00:54:20   Is to have speed control not smart speed

00:54:25   But just like plain old like play this at 1x or 1.5 X whatever that is

00:54:30   Not a public API on the watch in a way that you can use in AV audio engine

00:54:37   the only way those are that's exposed on the watch in public usable API's is

00:54:41   If you make like an AV player or something

00:54:44   But those those API's don't give you the flexibility to process the audio the way my audio engine does

00:54:48   so if I want to run an audio engine with processing on the watch, I

00:54:55   Have to either not offer speed up which no or I have to write my own speed up

00:55:02   Which I've never all the audio processing I've done before I've never written a speed up algorithm. I

00:55:07   intend to tackle that at some point just to try to see if I can do it to an acceptable level of quality I

00:55:13   assume that what the

00:55:16   Apple like version of it is doing is like a

00:55:20   PS ola kind of algorithm or TS ola it's like I've looked at other like what these algorithms are

00:55:27   And I think I could do it slightly reasonably in a way that would be good enough quality for speech on the watch

00:55:33   But it just that's what's holding me back

00:55:35   There is that I can't yet find a way to offer speed ups on the watch

00:55:39   Without in an API where I can process the audio in other ways as well without writing my own speed up algorithm

00:55:45   Which is just a job. I haven't tackled yet

00:55:47   Maybe you should just like change the icon or finally get rid of the custom font just so people could be in an upper

00:55:53   are about your new version

00:55:54   Honestly, I I am very very close to dropping the custom font for

00:56:00   Whatever I do for the like UI redesign that I've been thinking of brainstorming about for five years

00:56:06   And it would be a big change

00:56:09   I remember being indignant that everyone complained the iPhone 4s wasn't a big upgrade because it looked the same on the outside and that is

00:56:15   The eternal curse of people with GUI apps that don't change the GUI people think nothing changed

00:56:21   The reality is my customers are really good. They I've not I haven't gotten a lot of crap from anybody about this like

00:56:28   The there was actually there was there were a couple there was one I think or two

00:56:33   Negative reviews somewhere. I forget whether it was App Store or what but a few people complaining before I had released this

00:56:41   That I hadn't updated the app in like seven months and that's not actually true

00:56:48   It had been about three months, but the last version number was 2020 dot 8

00:56:53   which

00:56:56   Somebody might interpret as August even though it was actually in like November

00:57:00   And so there that is actually a problem with this version number scheme that it kind of looks like year dot month

00:57:07   I thought it was a year

00:57:09   Well, and it just so happened that during most of 2020 like during the first half of 2020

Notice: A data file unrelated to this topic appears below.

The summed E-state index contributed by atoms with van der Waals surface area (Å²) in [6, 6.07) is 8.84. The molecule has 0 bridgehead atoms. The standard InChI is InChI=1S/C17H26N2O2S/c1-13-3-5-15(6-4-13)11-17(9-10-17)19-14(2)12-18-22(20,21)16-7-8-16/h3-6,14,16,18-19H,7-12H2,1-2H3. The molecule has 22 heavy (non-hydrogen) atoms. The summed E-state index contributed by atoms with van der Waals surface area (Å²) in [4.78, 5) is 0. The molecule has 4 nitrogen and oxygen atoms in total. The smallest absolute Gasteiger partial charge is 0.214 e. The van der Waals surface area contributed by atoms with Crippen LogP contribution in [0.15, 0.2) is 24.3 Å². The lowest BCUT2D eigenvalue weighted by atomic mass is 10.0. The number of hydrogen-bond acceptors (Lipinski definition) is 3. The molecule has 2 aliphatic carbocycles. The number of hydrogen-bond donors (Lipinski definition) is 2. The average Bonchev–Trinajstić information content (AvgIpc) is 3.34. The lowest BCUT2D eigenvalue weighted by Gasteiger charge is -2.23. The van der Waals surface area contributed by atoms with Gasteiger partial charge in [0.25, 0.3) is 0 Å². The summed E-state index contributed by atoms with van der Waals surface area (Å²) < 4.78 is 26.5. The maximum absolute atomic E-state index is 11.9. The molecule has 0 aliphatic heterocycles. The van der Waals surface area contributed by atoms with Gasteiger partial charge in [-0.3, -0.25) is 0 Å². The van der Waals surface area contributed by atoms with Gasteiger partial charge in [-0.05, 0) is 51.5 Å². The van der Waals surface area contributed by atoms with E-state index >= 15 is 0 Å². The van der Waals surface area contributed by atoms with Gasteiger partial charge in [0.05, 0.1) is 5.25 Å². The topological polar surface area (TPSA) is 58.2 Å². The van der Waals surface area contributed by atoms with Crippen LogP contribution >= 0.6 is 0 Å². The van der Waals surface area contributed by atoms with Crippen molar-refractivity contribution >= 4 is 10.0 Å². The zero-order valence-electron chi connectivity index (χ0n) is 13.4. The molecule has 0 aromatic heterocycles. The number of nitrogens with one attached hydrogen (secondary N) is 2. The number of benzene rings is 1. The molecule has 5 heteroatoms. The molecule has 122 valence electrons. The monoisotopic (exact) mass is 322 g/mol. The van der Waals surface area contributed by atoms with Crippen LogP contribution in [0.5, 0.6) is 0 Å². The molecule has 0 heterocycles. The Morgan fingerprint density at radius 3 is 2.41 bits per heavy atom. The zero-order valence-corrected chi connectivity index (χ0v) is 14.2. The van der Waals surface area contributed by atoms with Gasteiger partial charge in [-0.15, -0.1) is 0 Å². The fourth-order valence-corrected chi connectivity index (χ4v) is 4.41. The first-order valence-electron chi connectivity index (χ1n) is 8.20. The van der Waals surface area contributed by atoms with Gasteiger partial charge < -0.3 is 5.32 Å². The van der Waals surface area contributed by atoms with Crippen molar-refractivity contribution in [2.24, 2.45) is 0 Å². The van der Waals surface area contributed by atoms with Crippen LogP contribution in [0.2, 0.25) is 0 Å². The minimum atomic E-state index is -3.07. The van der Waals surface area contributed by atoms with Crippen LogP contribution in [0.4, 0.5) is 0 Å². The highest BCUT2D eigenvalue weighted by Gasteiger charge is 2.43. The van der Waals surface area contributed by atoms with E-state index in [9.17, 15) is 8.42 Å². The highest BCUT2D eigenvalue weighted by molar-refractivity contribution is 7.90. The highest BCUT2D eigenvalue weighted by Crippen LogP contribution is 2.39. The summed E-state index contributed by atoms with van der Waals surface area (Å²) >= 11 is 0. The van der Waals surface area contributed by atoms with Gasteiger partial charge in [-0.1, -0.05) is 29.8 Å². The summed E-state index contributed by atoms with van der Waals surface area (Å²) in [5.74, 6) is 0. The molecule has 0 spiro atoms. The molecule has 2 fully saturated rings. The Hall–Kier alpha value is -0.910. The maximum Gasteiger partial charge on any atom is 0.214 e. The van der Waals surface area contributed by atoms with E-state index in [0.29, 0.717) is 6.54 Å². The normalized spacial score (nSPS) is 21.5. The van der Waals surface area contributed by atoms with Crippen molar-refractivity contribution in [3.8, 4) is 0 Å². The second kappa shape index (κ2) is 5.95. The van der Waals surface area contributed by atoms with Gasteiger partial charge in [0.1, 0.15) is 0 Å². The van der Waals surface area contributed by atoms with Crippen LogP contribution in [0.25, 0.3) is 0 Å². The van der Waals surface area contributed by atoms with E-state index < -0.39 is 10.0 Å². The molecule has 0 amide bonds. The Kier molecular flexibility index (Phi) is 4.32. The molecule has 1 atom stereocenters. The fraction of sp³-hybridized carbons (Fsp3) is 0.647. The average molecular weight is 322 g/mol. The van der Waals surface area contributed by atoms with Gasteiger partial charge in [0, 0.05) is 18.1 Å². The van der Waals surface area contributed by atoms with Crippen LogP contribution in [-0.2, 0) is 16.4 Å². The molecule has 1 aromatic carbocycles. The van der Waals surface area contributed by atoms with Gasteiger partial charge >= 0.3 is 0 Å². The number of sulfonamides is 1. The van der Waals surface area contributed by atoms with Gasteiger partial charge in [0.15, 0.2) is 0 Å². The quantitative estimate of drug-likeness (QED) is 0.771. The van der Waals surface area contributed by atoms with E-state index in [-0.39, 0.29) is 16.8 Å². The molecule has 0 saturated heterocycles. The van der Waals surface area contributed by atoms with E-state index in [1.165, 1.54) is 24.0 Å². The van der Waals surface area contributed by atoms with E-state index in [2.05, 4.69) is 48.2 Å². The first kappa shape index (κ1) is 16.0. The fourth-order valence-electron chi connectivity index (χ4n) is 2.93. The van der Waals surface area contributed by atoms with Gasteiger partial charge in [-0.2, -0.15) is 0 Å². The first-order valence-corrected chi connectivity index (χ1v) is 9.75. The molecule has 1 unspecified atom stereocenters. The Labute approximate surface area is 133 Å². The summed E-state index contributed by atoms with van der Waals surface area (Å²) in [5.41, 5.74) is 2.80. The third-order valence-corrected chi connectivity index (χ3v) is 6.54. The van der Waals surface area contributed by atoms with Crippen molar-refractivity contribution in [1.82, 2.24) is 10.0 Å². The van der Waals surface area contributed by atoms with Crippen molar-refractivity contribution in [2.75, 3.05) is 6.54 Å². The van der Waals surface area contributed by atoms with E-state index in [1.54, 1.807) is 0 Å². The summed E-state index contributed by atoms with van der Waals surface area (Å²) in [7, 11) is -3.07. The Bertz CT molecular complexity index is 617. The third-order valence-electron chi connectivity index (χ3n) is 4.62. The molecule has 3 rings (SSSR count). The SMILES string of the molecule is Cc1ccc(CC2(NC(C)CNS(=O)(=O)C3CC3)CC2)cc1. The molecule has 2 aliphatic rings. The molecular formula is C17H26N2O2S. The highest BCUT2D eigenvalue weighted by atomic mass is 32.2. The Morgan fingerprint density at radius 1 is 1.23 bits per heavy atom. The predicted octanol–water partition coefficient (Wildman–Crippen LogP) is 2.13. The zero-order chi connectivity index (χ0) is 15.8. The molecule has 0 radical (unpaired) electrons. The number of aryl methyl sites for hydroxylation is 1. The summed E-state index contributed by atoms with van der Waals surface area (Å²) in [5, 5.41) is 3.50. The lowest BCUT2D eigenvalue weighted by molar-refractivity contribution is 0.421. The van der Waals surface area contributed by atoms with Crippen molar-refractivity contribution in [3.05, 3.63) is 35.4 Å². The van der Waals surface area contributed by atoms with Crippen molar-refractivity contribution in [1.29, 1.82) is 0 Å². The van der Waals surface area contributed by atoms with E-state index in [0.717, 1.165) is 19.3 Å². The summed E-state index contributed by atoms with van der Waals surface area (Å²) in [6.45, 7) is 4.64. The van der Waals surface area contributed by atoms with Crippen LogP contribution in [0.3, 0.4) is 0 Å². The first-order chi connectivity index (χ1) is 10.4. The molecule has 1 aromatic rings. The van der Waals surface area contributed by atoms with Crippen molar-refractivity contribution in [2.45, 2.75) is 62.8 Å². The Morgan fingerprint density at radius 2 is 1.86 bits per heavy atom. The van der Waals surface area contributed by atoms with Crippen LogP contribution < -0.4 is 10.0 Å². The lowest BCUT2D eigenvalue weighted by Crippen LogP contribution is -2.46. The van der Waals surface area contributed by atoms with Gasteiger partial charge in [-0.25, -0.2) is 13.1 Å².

00:57:15   I released about one version a month. Mm-hmm. And so for the flight the first half of the year it matched up pretty well to the

00:57:22   But no, it's not it's just like it's just sequential numbering. It's just whatever whenever it's ready

00:57:27   I you know, I shipped that version like what if I wanted to ship two versions in a month?

00:57:32   I think I was on a version a patch version a day with front and center for the first few weeks that it was out

00:57:39   So I wonder if people thought the last number was the day I released it

00:57:43   Right, so yes that is definitely one one problem with date-based versioning

00:57:47   Is that it sure looks like it's date month instead of just you know your year month instead of just year

00:57:52   But anyway at some point I do intend to do like a larger UI redesign and I'm I've decided throughout all this

00:57:59   I'm going to start tackling that

00:58:01   When I can require iOS 14 and that way I can use a lot more Swift UI stuff

00:58:06   And and a few other niceties and I'm I could probably I mean realistically I could require I was 14 now

00:58:13   but it's not a super great idea if you don't have to yet and

00:58:18   so again a UI redesign is definitely on my list of things to do but because it's not like super pressing and

00:58:25   There's lots of other stuff that is more pressing

00:58:28   it just keeps not getting done and it might be another year or two before I before I even tackle it because

00:58:35   Now that I spent

00:58:37   Four months whatever it's been on

00:58:39   Like under the hood stuff and a very small number of new features

00:58:44   But mostly just under the hood stuff what I want to do next is features like people people been asking for certain features for a long

00:58:50   time so I want to tackle that next as opposed to a

00:58:53   massive UI redesign which I mean it's a podcast app, but the UI doesn't matter that much and

00:58:58   The reality is features matter more to my customers at this point. And so a UI redesign is more like self-serving

00:59:05   I want to do it because I want to do it

00:59:06   But what my customers want is features and so I want to work on that for a little while first

00:59:10   you open the floodgates for feature requests time for my

00:59:13   Semiannual overcast feature requests. I have two of them one easy one hard catch-up mode

00:59:19   No, I'm not gonna go into all that stuff. I do want to do that. By the way